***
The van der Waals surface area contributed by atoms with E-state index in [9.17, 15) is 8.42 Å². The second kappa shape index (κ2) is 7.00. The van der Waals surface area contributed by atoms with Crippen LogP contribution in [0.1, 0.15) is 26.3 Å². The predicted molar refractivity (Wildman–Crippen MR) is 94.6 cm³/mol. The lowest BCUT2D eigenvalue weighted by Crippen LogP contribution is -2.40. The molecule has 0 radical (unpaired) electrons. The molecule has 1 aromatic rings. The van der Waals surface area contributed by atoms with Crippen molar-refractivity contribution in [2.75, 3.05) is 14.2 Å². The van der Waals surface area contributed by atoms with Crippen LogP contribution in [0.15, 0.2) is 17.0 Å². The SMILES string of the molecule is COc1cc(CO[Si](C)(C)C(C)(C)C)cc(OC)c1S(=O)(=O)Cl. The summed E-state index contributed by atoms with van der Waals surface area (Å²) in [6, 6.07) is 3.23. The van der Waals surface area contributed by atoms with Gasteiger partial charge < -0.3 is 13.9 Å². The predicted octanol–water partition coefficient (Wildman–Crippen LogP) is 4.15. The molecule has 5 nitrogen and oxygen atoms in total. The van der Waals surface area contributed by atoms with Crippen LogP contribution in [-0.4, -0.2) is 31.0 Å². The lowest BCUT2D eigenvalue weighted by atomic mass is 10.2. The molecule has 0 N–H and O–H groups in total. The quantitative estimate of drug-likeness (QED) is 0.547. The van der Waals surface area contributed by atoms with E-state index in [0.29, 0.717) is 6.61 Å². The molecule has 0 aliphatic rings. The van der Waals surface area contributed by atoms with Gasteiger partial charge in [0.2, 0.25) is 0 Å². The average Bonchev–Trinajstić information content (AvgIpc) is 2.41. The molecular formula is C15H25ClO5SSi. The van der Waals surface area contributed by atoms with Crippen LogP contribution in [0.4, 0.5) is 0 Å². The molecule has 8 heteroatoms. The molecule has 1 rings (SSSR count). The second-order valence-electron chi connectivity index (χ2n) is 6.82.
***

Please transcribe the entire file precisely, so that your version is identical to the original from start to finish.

The van der Waals surface area contributed by atoms with E-state index in [9.17, 15) is 8.42 Å². The second kappa shape index (κ2) is 7.00. The van der Waals surface area contributed by atoms with Crippen LogP contribution in [0.1, 0.15) is 26.3 Å². The predicted molar refractivity (Wildman–Crippen MR) is 94.6 cm³/mol. The lowest BCUT2D eigenvalue weighted by Crippen LogP contribution is -2.40. The molecule has 0 radical (unpaired) electrons. The molecule has 1 aromatic rings. The van der Waals surface area contributed by atoms with Crippen molar-refractivity contribution in [2.75, 3.05) is 14.2 Å². The van der Waals surface area contributed by atoms with Crippen LogP contribution in [0.15, 0.2) is 17.0 Å². The SMILES string of the molecule is COc1cc(CO[Si](C)(C)C(C)(C)C)cc(OC)c1S(=O)(=O)Cl. The summed E-state index contributed by atoms with van der Waals surface area (Å²) in [6, 6.07) is 3.23. The van der Waals surface area contributed by atoms with Gasteiger partial charge < -0.3 is 13.9 Å². The predicted octanol–water partition coefficient (Wildman–Crippen LogP) is 4.15. The molecule has 5 nitrogen and oxygen atoms in total. The van der Waals surface area contributed by atoms with Crippen LogP contribution in [-0.4, -0.2) is 31.0 Å². The lowest BCUT2D eigenvalue weighted by atomic mass is 10.2. The molecule has 0 N–H and O–H groups in total. The quantitative estimate of drug-likeness (QED) is 0.547. The van der Waals surface area contributed by atoms with E-state index in [0.29, 0.717) is 6.61 Å². The molecule has 0 aliphatic rings. The van der Waals surface area contributed by atoms with Gasteiger partial charge in [0.2, 0.25) is 0 Å². The average Bonchev–Trinajstić information content (AvgIpc) is 2.41. The molecular formula is C15H25ClO5SSi. The van der Waals surface area contributed by atoms with Crippen LogP contribution in [0.4, 0.5) is 0 Å². The molecule has 8 heteroatoms. The molecule has 1 rings (SSSR count). The second-order valence-electron chi connectivity index (χ2n) is 6.82.